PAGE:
I am writing to you from the postpartum recovery sofa, with my coffee, my four-year-old and my four month old flanking me…feeling very blessed and alive. I am treasuring the little brothers and gaining so much joy from getting to be the mama. Just a few months ago though I was 32 weeks pregnant and I ran into some trouble with the law. I thought I’d share it just to give you a laugh, and more important- I feel an obligation to keep yall informed. There are these moments when you realize it’s time to take a look, and reevaluate what you are actually doing with your life. The cat- it was a canary, you know, one of those things that makes us aware of trouble- of overwhelm. A red flag. I had been running in so many directions… so fast that when the Cat Debacle happened, it alerted me to something: I was far too pregnant to continue doing so much.
Thinking back, I grew up surrounded by nature and all of God’s green earth. We felt like we were in the country- off the beaten path, but really we were on the outskirts of town, sandwiched between farmland and the local cemetery. We had neighbors who chained their dog outside. We had regular interactions with all different species of birds and learned their calls and names and migratory patterns, thanks to my biologist dad. We climbed trees with a fierce ambition that I now own as competitiveness, and would race to the top of the pines. One time my older brother, Christopher got so high he could see Cicarelli Farms over on Geddes Road. We loved our woods and had special locations within that were so known by us that we named them: the temple, a little spot where we cut away the brush and placed a cross- it was a rule to go there first upon entering the forest to thank God….the tunnels- the Horns dug a straight up military bunker filled with Doritos and Frito Lay snacks because Lee across the street had a father who worked at the plant in Detroit, an atrocity because we were good Christian kids and knew better than to steal- but we ate our fill anyhow. We valued our life and the threats were real. There was also a creek, the sledding hill, and the good climbing trees. It wasn’t strange to find an animal dropped off by a stranger who thought our land was “THE WOODS” and in this way, we inherited an angora rabbit, Cottonball, a quail- Vanilla, several cats and many dogs- most of which my father brought to the Humane Society.
But this upbringing did not prepare me for the likes of Ann Arbor where animals reign supreme. Where people treat their pets better than they treat people….
We have an old house, and so when the snow flies, we have mice unless we have cats. Earlier in April, we had kittens- four little fuzzy ones and then had adopted a fifth when a friend had found a stray. It was really cool to see our mother cat- initially opposed to the sassy youngster- decide it would be easier to lick him top to bottom and then nurse him! Such a mom thing to do. Wash up and then have dinner! We were able to find loving homes for all of the kittens except two. We couldn’t bear to part with them, little Kevin (the stray) a fat orange tabby, and Delilah (soon to be called Dill- or Samson depending on which child you asked) who was a beautiful gray tabby with brown ears. We took them and the mother called Ray into the Humane Society for shots and to have them neutered and spayed, I had to leave mama cat Rey there because she was sick and we couldn’t afford the treatment. We did however pay a 75$ ‘surrender fee.’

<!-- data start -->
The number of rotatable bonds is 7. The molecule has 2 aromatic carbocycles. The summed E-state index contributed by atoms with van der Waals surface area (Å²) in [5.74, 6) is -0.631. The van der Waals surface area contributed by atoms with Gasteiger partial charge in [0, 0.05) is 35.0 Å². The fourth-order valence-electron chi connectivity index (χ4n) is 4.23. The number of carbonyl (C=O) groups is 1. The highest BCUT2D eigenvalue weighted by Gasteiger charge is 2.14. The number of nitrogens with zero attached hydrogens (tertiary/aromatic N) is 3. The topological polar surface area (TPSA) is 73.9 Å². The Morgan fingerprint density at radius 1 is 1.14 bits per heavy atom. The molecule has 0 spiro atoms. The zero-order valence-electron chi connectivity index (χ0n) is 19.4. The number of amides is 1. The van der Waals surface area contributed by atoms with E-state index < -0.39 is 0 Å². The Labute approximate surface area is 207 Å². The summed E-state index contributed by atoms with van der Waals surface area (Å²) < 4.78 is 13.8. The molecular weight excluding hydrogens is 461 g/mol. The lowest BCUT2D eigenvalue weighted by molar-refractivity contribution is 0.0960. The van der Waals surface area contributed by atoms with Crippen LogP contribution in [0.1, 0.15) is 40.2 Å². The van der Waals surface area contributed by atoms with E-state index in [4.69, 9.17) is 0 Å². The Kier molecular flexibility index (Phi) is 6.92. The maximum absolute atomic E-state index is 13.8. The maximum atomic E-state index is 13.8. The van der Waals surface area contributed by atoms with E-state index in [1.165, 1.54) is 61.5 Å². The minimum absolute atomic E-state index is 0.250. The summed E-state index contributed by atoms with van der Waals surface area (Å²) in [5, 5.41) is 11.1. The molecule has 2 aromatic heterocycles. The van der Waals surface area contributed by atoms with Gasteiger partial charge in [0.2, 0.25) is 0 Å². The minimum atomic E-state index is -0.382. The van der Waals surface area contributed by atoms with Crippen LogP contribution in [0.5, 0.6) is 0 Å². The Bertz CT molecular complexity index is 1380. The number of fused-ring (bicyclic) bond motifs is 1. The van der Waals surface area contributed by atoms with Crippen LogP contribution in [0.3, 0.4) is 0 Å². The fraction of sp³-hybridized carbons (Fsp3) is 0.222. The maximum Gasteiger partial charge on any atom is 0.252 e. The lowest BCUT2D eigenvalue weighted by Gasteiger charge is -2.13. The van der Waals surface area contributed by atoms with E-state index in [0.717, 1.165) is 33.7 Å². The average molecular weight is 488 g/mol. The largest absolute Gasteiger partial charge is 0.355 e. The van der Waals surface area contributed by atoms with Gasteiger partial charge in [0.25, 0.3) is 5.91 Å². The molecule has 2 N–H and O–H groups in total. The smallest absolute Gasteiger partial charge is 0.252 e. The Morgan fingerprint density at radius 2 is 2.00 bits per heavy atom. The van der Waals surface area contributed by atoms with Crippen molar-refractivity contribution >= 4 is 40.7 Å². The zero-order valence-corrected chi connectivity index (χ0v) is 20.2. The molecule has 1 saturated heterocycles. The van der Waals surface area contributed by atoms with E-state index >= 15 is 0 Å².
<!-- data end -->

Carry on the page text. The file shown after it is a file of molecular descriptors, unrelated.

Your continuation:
Several weeks later both kittens disappeared. We have no idea where they went, and we were all afraid to admit they could be actually gone. Since it was just starting to get cold I decided to go get another cat from the same friend that had given us the mother cat. Rey’s relatives were all outdoor cats and although I had never gotten an adult male cat that wasn’t litter trained, I suppose I assumed that Miso (full name: Professor Miso Tofu Scallion) would acclimate just fine. But he did not adjust well, he was pooping everywhere and wasn’t eating much. No matter what we did, Miso wasn’t a happy camper- and so when on the fifth day of his stay in our house we came home from homeschool co-op to a sofa covered in feces- I lost it. I put that poor fellow in the cat carrier and into the van, and my son and I dropped him off on a country road- rather close to the Humane Society, and in my haste to get to a volleyball game, didn’t stop even when a woman exiting the Humane Society made eye contact and pulled over just where we had left the cat.